Jesus, The Risky Unknown Foreign God

Jesus, The Risky Unknown Foreign God

the risky, unknown
foreign god


Thai collectivist culture means everyone is always welcome. Kids live in and out of each other’s family houses. Quiet or alone time is non-existent (why you’d want it anyway is a mystery to them!). Furniture is optional. All you need to sleep on is the floor, making sleepovers an easy option! Bathrooms are also optional. 

Yet dig a little deeper and you begin to see the pervasive nature of fear that has tightly gripped this culture. Fear of the dark, fear of the river, lightning storms, being alone... most of which at their root, are a fear of evil spirits. Not a day goes by that I don’t hear a child or adult express this crippling fear. 
A lady we regularly visit hadn’t slept for two weeks owing to the constant pain she was experiencing. She sought help through a spirit doctor, but after various painful rituals she found no relief. The spirit doctor informed her that an evil spirit within her threatened to eat her insides and eventually kill her if she was left alone. This was said in front of her ten-year old son. Fear perpetuates.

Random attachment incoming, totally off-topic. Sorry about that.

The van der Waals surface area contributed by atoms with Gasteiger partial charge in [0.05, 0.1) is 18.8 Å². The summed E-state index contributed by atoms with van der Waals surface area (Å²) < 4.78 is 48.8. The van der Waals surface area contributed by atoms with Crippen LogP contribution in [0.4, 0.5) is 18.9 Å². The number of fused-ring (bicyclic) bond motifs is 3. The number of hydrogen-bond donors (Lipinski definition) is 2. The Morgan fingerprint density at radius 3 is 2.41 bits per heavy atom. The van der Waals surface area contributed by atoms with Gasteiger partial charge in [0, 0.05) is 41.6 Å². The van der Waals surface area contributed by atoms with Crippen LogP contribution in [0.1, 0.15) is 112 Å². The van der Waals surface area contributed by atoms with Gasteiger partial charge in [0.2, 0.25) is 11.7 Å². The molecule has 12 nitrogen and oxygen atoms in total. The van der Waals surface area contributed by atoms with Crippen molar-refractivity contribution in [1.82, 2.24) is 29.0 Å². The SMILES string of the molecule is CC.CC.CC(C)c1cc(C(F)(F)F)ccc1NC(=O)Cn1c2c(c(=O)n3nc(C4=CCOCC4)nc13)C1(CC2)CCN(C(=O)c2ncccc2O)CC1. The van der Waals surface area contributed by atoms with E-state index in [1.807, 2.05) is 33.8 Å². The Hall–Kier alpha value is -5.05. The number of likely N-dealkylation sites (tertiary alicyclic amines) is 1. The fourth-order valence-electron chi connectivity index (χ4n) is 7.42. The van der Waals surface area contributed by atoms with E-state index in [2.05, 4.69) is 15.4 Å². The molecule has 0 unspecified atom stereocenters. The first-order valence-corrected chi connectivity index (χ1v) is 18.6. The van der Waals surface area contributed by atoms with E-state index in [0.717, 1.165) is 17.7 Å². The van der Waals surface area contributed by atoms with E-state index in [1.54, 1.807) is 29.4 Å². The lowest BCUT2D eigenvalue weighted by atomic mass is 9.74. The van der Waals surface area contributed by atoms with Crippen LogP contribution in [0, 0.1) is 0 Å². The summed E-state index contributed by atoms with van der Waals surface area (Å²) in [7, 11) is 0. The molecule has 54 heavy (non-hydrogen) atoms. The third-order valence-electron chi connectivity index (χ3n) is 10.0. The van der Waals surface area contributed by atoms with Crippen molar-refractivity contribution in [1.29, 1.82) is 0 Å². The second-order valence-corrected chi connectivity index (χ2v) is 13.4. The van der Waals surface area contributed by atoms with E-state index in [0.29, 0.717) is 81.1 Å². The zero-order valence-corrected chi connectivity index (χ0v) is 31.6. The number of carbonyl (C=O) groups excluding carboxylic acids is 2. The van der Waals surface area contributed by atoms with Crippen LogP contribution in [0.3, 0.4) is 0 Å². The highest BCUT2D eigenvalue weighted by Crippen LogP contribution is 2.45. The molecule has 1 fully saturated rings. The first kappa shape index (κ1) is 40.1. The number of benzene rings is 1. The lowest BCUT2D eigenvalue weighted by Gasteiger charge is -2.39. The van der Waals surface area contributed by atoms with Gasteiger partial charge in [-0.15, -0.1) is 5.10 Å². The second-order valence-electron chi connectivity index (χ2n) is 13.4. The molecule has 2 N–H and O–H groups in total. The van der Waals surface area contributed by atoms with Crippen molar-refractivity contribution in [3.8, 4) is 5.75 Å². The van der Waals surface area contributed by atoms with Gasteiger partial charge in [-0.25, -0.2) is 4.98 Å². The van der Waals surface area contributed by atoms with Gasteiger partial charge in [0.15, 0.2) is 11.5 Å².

To this woman, Jesus is the risky, unknown, foreign God that she is afraid to ask for help. What repercussions will the family face from the spirits and ancestors if Jesus was to intervene? What would people say? New fears arise. Collectivist culture means that children regularly chant and bow together in Buddhist rituals and ceremonies at the temple and at school, but what would it take for one to refuse?

It would take a supernatural move of God. I believe it is a matter of time... He is able, and working in their hearts. This is why we need to pray like we mean it, and keep showing them Jesus until they are willing to trust him. He intends for each precious child, every hardworking adult, every drunken man, every tattooed spirit doctor, everyone created in His image, to be set free. That is my prayer for these people I have come to love.